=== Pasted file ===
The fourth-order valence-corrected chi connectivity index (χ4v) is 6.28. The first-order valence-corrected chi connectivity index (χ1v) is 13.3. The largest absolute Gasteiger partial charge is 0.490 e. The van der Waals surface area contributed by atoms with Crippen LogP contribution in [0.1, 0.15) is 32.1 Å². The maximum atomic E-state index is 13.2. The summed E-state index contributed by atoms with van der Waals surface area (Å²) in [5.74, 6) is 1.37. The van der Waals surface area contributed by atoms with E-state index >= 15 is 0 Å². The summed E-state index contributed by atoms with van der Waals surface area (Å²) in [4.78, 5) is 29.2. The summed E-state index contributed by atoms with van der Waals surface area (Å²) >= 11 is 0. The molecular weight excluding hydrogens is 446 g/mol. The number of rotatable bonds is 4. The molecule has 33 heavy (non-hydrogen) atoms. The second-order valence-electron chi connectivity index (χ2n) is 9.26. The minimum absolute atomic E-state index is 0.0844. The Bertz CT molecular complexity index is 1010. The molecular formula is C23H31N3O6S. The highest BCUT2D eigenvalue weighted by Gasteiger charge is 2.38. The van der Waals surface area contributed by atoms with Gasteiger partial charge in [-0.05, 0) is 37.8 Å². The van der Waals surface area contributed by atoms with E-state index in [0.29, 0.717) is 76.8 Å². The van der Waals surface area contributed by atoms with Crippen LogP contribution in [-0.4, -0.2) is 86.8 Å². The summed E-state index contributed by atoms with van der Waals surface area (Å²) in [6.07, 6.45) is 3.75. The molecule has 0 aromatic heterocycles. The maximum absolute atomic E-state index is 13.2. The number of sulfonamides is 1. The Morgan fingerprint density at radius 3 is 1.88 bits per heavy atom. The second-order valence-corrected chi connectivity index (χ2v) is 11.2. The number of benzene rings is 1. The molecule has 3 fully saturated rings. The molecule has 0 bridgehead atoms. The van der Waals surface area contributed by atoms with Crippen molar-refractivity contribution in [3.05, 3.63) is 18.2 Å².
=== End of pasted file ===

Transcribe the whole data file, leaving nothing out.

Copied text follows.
The fourth-order valence-corrected chi connectivity index (χ4v) is 6.28. The first-order valence-corrected chi connectivity index (χ1v) is 13.3. The largest absolute Gasteiger partial charge is 0.490 e. The van der Waals surface area contributed by atoms with Crippen LogP contribution in [0.1, 0.15) is 32.1 Å². The maximum atomic E-state index is 13.2. The summed E-state index contributed by atoms with van der Waals surface area (Å²) in [5.74, 6) is 1.37. The van der Waals surface area contributed by atoms with E-state index >= 15 is 0 Å². The summed E-state index contributed by atoms with van der Waals surface area (Å²) in [4.78, 5) is 29.2. The summed E-state index contributed by atoms with van der Waals surface area (Å²) >= 11 is 0. The molecular weight excluding hydrogens is 446 g/mol. The number of rotatable bonds is 4. The molecule has 33 heavy (non-hydrogen) atoms. The second-order valence-electron chi connectivity index (χ2n) is 9.26. The minimum absolute atomic E-state index is 0.0844. The Bertz CT molecular complexity index is 1010. The molecular formula is C23H31N3O6S. The highest BCUT2D eigenvalue weighted by Gasteiger charge is 2.38. The van der Waals surface area contributed by atoms with Gasteiger partial charge in [-0.05, 0) is 37.8 Å². The van der Waals surface area contributed by atoms with E-state index in [0.29, 0.717) is 76.8 Å². The van der Waals surface area contributed by atoms with Crippen LogP contribution in [-0.4, -0.2) is 86.8 Å². The summed E-state index contributed by atoms with van der Waals surface area (Å²) in [6.07, 6.45) is 3.75. The molecule has 0 aromatic heterocycles. The maximum absolute atomic E-state index is 13.2. The number of sulfonamides is 1. The Morgan fingerprint density at radius 3 is 1.88 bits per heavy atom. The second-order valence-corrected chi connectivity index (χ2v) is 11.2. The number of benzene rings is 1. The molecule has 3 fully saturated rings. The molecule has 0 bridgehead atoms. The van der Waals surface area contributed by atoms with Crippen molar-refractivity contribution in [3.05, 3.63) is 18.2 Å².